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    Mindfulness Meditation Helps Seniors Relieve Loneliness

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    Mindfulness Meditation Helps Seniors Relieve Loneliness

     

    A sad fact of aging for many is a lack of companionship as loved ones pass on and children scatter.

     

    Experts report that loneliness can be linked to emotional stress and declines in physical health. Indeed, feeling lonely has been linked to an increased risk of heart disease, Alzheimer’s disease and depression. (More evidence)

     

    Mindfulness-Based Stress Reduction:

     

    Now, research from UCLA scientists suggests that a simple eight-week M.B.S.R. meditation program can help to reduce loneliness in older adults. Moreover, researchers have discovered that mindfulness meditation also reduces the expression of inflammatory genes.

    This is an important finding as loneliness is known to activate inflammatory genes which, in turn, are known to promote a variety of diseases.

    The study is reported in the online edition of the journal Brain, Behavior and Immunity.

     

    Senior study author Steve Cole, Ph.D., and colleagues report that the two-month program of mindfulness-based stress reduction (MBSR), which teaches the mind to simply be attentive to the present and not dwell in the past or project into the future, successfully reduced the feelings of loneliness.

    In the study, 40 adults between the ages of 55 and 85 were randomly assigned to either a mindfulness meditation group or a control group that did not meditate.

     

    M.B.S.R. Results:

     

    These MBSR participants self-reported a reduced sense of loneliness, while their blood tests showed a significant decrease in the expression of inflammation-related genes.

    “While this was a small sample, the results were very encouraging,” said Dr. Michael Irwin. “It adds to a growing body of research that is showing the positive benefits of a variety of meditative techniques, including tai chi and yoga.”

     

     

     

    “These studies begin to move us beyond simply connecting the mind and genome, and identify simple practices that an individual can harness to improve human health,” Irwin said.

     

    Source- By Rick Nauert PhD

     

    This video from the Mental Health Foundation illustrates the importance of positive relationships and the role of community in our day to day lives.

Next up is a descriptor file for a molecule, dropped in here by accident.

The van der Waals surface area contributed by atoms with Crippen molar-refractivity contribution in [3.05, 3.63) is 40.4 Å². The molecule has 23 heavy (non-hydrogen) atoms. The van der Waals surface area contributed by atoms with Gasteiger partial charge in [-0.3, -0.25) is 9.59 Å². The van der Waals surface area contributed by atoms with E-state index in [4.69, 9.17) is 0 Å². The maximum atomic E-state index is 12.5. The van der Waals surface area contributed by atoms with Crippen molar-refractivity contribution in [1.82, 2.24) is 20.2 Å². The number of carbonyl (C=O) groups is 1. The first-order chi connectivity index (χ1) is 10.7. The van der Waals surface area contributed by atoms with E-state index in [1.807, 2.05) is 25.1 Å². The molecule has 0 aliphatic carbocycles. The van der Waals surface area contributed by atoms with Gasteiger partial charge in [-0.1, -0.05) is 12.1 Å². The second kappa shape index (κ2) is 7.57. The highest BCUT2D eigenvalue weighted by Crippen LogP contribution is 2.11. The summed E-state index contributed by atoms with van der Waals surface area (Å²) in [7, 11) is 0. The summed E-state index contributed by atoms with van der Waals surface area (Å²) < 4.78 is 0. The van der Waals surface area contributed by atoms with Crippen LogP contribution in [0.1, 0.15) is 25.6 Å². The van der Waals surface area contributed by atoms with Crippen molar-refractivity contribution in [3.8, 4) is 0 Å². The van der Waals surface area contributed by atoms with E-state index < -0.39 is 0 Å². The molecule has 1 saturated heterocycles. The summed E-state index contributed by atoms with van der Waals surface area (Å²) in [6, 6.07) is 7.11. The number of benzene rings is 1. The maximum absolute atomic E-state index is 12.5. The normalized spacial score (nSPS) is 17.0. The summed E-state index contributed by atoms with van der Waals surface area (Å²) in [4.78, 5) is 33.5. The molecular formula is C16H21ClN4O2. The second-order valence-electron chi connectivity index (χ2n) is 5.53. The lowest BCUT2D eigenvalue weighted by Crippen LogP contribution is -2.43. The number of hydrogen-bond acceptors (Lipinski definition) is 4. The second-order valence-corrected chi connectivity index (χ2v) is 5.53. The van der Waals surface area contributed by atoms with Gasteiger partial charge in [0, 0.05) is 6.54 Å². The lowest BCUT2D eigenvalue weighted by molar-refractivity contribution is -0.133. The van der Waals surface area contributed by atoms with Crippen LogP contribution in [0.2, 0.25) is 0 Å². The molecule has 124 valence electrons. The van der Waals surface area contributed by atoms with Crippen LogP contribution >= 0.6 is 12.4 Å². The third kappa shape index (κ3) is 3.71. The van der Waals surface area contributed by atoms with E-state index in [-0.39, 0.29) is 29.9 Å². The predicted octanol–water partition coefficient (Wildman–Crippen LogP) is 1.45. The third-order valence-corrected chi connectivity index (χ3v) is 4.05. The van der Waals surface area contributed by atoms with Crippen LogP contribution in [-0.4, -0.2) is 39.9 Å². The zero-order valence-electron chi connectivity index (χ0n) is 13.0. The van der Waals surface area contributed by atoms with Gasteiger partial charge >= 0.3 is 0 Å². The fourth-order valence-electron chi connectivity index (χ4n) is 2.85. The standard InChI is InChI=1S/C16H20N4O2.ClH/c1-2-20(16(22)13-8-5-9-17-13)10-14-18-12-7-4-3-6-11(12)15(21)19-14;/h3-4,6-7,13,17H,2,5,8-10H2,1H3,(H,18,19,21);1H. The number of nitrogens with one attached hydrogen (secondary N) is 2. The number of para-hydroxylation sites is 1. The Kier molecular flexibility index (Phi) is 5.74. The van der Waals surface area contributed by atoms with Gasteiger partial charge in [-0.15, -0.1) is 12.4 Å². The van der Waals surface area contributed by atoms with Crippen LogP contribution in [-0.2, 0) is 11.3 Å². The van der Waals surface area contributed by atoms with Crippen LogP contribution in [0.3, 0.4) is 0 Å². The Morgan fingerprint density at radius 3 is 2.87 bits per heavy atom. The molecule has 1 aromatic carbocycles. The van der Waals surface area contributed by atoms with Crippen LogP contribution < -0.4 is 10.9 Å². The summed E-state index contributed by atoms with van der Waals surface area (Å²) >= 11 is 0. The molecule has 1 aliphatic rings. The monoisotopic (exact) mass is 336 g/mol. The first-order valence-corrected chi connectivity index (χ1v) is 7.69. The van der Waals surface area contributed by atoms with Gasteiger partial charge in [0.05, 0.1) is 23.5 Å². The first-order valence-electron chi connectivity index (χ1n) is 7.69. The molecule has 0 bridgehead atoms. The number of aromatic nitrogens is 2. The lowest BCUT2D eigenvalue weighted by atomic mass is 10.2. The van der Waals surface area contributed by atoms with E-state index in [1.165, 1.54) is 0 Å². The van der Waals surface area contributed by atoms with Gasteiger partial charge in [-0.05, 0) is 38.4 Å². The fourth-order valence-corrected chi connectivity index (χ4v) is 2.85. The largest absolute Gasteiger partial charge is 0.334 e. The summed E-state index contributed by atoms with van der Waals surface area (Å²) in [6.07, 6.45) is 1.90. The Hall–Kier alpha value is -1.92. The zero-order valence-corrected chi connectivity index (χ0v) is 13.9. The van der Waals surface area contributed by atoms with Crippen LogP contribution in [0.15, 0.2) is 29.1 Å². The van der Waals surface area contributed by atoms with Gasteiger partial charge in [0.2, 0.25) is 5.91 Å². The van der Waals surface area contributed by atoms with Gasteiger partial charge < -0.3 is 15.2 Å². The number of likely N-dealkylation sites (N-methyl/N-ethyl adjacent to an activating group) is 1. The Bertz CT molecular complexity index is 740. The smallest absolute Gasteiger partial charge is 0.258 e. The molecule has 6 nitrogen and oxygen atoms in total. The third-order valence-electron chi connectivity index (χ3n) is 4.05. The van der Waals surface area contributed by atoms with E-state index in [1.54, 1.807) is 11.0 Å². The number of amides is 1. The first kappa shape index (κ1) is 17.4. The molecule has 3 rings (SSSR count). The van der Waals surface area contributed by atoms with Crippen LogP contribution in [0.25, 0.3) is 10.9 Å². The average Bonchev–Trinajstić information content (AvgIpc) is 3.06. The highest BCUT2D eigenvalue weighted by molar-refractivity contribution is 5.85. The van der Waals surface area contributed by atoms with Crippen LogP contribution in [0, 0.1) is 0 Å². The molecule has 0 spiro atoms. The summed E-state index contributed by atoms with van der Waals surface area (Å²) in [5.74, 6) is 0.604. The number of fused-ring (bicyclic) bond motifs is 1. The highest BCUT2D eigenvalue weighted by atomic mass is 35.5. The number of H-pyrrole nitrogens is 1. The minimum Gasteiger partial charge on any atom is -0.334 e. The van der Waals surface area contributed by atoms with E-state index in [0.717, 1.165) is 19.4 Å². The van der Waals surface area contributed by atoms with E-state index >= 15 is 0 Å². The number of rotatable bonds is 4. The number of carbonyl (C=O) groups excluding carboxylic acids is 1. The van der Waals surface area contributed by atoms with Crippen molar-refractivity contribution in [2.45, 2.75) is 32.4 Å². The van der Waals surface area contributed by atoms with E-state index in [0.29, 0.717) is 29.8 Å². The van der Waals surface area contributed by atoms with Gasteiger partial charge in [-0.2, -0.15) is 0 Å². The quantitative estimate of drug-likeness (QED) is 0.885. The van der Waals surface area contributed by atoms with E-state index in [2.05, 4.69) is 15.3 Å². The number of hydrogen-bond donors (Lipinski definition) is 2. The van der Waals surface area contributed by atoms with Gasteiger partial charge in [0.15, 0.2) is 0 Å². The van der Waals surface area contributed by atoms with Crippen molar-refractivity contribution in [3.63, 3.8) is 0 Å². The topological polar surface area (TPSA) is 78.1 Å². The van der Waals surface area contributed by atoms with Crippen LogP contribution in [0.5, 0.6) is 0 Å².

For more information around the efficacy of MBSR meditation take a look at our evidence page.

    You can check out our up and coming MBSR courses by visiting our Courses page.

    Categories: Uncategorized

    Meditating with sound – A woodland practice

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    When sitting with the breath, sounds could be thought of as a distraction.  However, if we consider this a little deeper, the soundscape around us is of course part of our environment.  No one ever suggests that you have to lock yourself away in a soundproof room in order to meditate.  With practice, you can successfully treat sound as you would thoughts within your meditation.  Just hearing them for what they are, not labeling, categorising or judging, just simply being there with it as you would any other sensation that arises throughout the meditation.  Clearly this could become more challenging depending on the sound!

    At times however, we may wish to make the soundscape around us part of our meditation.

    Dr Mark Williams and Dr Danny Penman explore the relationship between sound and thought in there classic book, Mindfulness - a practical guide to FINDING PEACE IN A FRANTIC WORLD.

     

    'This constantly fluxing soundscape is just like your thought stream'

     

    'As best you can, be aware of  sounds simply as sounds, as raw sensations.  Notice the tendency we all have to label sounds as soon as they are received (car, train, voice,radio), and see if it is possible to simply notice this labeling and then refocus, beyond and below the label, on the raw sensations of the sounds themselves (including the sounds within the sounds)'

    Woodland in Spring with Bluebells

    I am extremely fortunate in that I live within a 10 minute walk of the woodland pictured on the left.  At least once a week weather permitting, I am able to complete a sitting meditation in this most tranquil of locations.

    Tranquil, but not empty of stimulus. Sensations brush against both body and mind.  Colour, sound and temperature compete for attention.  The texture of moss, the feel of the woodland floor the smell of damp bark.

    Sometimes I stay with the breath, sometimes I observe my thoughts, sometimes I stay with the sounds.

    I wanted to try to convey the experience of meditating within this environment.  Also I  wanted to convey the feeling of meditating whilst focusing on the soundscape and at the same time, be true within the prose, to the concept of not attaching myself to or labeling events, just trying to be there with the raw sensations and noticing them without judgement as they rise and fall.

    A sitting meditation – Hayne Valley

    “I sit with my back against a spreading Birch.  Unusually for me my legs are crossed. My hands rest in my lap.  My eyes are softly closed and muted colours swim across my lids in the dappled light of late summer woodland.